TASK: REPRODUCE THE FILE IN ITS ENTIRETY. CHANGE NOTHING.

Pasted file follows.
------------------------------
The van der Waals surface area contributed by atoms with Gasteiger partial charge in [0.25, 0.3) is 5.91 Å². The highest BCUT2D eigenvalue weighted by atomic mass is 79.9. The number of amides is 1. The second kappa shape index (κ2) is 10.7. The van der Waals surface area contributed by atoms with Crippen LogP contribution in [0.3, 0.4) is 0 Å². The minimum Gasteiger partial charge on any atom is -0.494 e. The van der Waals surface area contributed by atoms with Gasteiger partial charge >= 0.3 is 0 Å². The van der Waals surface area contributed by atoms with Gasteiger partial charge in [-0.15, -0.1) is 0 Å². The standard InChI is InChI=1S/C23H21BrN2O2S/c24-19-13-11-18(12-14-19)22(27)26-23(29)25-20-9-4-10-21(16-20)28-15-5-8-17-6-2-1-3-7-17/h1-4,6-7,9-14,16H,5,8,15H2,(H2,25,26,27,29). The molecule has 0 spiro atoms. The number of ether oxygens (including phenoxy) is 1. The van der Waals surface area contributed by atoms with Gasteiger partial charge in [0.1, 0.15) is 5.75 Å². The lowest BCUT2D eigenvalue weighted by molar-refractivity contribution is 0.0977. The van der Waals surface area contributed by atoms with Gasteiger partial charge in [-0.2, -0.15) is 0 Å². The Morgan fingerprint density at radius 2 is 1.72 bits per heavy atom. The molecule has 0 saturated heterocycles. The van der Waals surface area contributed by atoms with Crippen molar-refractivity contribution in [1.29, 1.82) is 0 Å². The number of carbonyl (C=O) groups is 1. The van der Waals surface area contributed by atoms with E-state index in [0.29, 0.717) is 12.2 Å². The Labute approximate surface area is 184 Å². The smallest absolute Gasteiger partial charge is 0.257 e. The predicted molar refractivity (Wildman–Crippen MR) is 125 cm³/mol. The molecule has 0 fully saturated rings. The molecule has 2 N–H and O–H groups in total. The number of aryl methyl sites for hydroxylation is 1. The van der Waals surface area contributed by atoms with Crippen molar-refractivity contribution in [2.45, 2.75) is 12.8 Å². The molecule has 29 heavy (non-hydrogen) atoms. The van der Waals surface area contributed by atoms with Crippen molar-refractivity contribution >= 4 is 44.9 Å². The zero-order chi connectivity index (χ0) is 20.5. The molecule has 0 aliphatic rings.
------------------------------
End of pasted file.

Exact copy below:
The van der Waals surface area contributed by atoms with Gasteiger partial charge in [0.25, 0.3) is 5.91 Å². The highest BCUT2D eigenvalue weighted by atomic mass is 79.9. The number of amides is 1. The second kappa shape index (κ2) is 10.7. The van der Waals surface area contributed by atoms with Crippen LogP contribution in [0.3, 0.4) is 0 Å². The minimum Gasteiger partial charge on any atom is -0.494 e. The van der Waals surface area contributed by atoms with Gasteiger partial charge >= 0.3 is 0 Å². The van der Waals surface area contributed by atoms with Gasteiger partial charge in [-0.15, -0.1) is 0 Å². The standard InChI is InChI=1S/C23H21BrN2O2S/c24-19-13-11-18(12-14-19)22(27)26-23(29)25-20-9-4-10-21(16-20)28-15-5-8-17-6-2-1-3-7-17/h1-4,6-7,9-14,16H,5,8,15H2,(H2,25,26,27,29). The molecule has 0 spiro atoms. The number of ether oxygens (including phenoxy) is 1. The van der Waals surface area contributed by atoms with Gasteiger partial charge in [0.1, 0.15) is 5.75 Å². The lowest BCUT2D eigenvalue weighted by molar-refractivity contribution is 0.0977. The van der Waals surface area contributed by atoms with Gasteiger partial charge in [-0.2, -0.15) is 0 Å². The Morgan fingerprint density at radius 2 is 1.72 bits per heavy atom. The molecule has 0 saturated heterocycles. The van der Waals surface area contributed by atoms with Crippen molar-refractivity contribution in [1.29, 1.82) is 0 Å². The number of carbonyl (C=O) groups is 1. The van der Waals surface area contributed by atoms with E-state index in [0.29, 0.717) is 12.2 Å². The Labute approximate surface area is 184 Å². The smallest absolute Gasteiger partial charge is 0.257 e. The predicted molar refractivity (Wildman–Crippen MR) is 125 cm³/mol. The molecule has 0 fully saturated rings. The molecule has 2 N–H and O–H groups in total. The number of aryl methyl sites for hydroxylation is 1. The van der Waals surface area contributed by atoms with Crippen molar-refractivity contribution in [2.45, 2.75) is 12.8 Å². The molecule has 29 heavy (non-hydrogen) atoms. The van der Waals surface area contributed by atoms with Crippen molar-refractivity contribution >= 4 is 44.9 Å². The zero-order chi connectivity index (χ0) is 20.5. The molecule has 0 aliphatic rings.